‘Ban cartoon characters’ on unhealthy food

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Toon or fictional characters, like Tony a2z the Tiger and the Milky Pub Kid, should no longer be used to market unhealthy food, a group of MPs says.

The proposed ban might also mean that film or TELEVISION characters like superheroes could no more appear on such foods.

But characters like the Jolly Eco-friendly Giant could still promote balanced diet, the select committee says.

Other recommendations include a prohibit on junk food adverts before the 9pm TV watershed.

The particular MPs’ report comes after figures showed that certain in 25 children aged ten or 11 in England were right now classed as “severely obese”.

The committee furthermore calls for:

  • supermarkets to become forced to remove sweets, chocolate along with other unhealthy snacks from the ends associated with aisles and checkout areas
  • unhealthy foods price promotions, like multi-buys, needs to be restricted
  • local authorities should have the power in order to limit the number of fast food outlets starting in their areas
  • government to prohibit sponsorship of sports clubs, sites, youth leagues and tournaments simply by brands associated with unhealthy products
  • social media marketing firms like Facebook should decrease children’s exposure to junk food advertising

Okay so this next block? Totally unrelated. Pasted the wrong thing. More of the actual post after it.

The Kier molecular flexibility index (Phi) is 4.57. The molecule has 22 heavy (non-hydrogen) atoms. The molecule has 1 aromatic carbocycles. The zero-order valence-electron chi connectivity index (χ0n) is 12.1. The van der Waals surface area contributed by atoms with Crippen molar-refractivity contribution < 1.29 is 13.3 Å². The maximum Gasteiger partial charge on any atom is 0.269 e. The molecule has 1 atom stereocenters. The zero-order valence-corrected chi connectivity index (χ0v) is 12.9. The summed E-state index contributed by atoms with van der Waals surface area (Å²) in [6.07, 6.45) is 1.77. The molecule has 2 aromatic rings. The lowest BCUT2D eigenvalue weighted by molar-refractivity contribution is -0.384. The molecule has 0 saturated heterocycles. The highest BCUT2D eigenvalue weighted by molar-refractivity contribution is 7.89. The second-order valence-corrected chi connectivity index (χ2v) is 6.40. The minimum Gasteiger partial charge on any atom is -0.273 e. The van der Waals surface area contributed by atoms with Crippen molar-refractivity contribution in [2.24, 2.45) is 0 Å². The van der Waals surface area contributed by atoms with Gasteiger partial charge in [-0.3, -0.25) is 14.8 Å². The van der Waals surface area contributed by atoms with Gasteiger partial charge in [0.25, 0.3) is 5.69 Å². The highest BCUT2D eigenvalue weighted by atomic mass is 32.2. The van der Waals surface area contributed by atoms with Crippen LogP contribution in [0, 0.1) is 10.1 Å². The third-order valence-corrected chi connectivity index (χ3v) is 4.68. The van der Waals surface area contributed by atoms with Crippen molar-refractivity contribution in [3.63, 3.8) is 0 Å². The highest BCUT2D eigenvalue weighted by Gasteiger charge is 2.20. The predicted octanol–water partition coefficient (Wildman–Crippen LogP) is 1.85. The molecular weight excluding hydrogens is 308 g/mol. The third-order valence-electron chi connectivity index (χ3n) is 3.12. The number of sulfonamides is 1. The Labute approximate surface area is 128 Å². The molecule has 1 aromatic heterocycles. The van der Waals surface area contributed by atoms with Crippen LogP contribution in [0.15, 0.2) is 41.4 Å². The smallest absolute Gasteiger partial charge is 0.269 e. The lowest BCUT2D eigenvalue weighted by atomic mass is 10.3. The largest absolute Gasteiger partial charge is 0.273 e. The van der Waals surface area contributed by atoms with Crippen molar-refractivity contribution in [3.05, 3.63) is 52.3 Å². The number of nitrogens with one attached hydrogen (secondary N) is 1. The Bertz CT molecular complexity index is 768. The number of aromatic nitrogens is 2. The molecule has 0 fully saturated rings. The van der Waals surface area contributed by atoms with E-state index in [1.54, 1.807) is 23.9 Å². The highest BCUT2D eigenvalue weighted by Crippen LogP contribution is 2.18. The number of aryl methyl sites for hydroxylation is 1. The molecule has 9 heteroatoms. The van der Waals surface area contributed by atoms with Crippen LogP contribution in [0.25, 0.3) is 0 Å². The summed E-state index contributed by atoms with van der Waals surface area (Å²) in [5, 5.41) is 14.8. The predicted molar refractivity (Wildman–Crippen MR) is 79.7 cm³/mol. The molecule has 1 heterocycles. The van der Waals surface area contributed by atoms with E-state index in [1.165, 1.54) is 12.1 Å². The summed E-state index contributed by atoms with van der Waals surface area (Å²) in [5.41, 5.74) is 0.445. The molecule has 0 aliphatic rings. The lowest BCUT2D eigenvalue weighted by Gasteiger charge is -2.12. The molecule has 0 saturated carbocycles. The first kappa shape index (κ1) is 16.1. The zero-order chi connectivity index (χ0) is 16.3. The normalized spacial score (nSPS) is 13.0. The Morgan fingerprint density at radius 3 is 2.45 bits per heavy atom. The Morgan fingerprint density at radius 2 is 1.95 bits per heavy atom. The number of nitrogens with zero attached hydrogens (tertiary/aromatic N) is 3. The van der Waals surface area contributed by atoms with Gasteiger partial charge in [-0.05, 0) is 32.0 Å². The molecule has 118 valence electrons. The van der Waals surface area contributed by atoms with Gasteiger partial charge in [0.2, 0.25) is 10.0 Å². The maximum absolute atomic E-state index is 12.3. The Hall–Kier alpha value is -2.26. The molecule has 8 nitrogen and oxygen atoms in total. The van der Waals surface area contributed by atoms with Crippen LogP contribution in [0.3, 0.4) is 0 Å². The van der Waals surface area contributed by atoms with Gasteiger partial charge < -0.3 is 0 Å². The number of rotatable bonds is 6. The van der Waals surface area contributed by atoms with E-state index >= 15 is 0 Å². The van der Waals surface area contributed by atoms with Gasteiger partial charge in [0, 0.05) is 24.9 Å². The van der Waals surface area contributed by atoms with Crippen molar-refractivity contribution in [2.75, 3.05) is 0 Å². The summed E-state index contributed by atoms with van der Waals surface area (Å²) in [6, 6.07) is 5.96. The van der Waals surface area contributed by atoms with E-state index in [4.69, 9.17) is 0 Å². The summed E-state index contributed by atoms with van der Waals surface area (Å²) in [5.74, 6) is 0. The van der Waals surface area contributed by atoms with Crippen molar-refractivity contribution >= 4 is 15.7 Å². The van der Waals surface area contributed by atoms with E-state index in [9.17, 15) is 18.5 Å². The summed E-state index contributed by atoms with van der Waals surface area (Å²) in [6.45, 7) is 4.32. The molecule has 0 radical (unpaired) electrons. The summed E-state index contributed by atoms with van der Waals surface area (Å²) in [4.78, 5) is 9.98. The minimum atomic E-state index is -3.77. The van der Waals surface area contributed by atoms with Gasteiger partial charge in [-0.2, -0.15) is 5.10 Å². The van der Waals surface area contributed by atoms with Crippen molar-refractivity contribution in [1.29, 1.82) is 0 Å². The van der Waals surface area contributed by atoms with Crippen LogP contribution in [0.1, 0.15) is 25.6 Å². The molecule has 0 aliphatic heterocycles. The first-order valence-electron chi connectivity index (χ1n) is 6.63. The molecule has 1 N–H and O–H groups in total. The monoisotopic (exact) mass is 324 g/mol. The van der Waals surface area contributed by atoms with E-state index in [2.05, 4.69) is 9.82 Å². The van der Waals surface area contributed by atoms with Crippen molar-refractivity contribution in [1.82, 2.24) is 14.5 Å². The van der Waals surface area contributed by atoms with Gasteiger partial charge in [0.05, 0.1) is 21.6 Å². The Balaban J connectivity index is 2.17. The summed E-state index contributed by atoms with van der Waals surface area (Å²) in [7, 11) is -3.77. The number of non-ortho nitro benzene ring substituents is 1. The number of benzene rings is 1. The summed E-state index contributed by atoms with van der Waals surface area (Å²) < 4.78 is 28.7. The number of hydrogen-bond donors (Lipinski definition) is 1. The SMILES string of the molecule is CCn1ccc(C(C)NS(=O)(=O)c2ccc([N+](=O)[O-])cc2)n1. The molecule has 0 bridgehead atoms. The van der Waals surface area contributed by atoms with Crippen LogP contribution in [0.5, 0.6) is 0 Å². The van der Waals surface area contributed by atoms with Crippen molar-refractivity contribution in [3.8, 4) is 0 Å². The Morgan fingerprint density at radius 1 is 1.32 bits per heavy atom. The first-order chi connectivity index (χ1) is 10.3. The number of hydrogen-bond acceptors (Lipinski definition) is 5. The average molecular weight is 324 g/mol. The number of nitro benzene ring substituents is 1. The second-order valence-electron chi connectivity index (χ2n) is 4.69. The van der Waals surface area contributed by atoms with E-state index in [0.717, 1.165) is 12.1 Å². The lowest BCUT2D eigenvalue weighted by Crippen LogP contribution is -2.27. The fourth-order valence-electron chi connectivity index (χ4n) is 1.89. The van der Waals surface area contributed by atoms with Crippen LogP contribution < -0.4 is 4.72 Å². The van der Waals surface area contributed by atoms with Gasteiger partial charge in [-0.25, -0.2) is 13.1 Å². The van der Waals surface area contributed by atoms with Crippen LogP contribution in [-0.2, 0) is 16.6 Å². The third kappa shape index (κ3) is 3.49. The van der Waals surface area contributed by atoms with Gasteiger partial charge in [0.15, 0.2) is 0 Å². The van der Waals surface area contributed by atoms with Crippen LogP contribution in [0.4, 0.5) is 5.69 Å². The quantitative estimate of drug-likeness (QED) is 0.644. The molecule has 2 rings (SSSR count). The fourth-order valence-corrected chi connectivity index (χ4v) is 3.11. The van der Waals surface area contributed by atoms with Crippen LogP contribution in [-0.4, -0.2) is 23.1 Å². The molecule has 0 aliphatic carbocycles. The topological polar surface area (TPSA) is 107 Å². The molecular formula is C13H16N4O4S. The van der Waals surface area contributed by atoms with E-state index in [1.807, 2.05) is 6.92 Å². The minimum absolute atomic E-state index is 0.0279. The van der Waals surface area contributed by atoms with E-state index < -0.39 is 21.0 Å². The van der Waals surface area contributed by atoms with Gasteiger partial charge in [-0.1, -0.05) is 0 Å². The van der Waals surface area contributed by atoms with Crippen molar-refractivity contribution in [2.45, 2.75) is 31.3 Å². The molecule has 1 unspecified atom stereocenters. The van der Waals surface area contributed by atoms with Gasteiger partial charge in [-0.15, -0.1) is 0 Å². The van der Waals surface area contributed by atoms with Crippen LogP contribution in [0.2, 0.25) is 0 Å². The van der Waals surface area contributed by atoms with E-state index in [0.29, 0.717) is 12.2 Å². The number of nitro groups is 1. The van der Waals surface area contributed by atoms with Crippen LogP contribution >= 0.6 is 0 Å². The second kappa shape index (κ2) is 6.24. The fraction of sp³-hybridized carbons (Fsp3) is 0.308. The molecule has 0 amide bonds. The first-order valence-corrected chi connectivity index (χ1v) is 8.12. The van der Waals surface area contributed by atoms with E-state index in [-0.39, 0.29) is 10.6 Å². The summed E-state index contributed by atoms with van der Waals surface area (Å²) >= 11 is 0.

Doctor Sarah Wollaston, Conservative MP plus chairwoman of the committee, said: “Children are becoming obese at an earlier age group and staying obese for longer.

“The consequences for these youngsters are appalling and this can no longer be disregarded. ”

The federal government has already introduced a sugar taxes on fizzy drinks, but the MPs called on it to look further with “fiscal measures”.

That includes extending the sugars tax to milk-based drinks like milkshakes.

‘Ineffective’

Dr Max Davie, officer for health promotion for that Royal College of Paediatrics plus Child Health, said: “The panel is right, the key to a reduction associated with obesity is prevention and we should never hang around, action must be taken today. ”

But Stephen Woodford, chief executive of the Advertising Organization, said the UK had “among the particular strictest rules in the world” upon promoting products that are high in body fat, sugar and salt to under-16s.

“We remain from the view that measures such as a 9pm watershed would be ineffective in dealing with the complex root causes of years as a child obesity which are linked to a whole range associated with factors, including socio-economic background, racial and educational attainment, ” he or she said.

The Division of Health said its intend to tackle childhood obesity was “the most ambitious in the world”.

“We are in the process of operating up an updated plan, and you will be in a position to say more shortly. inch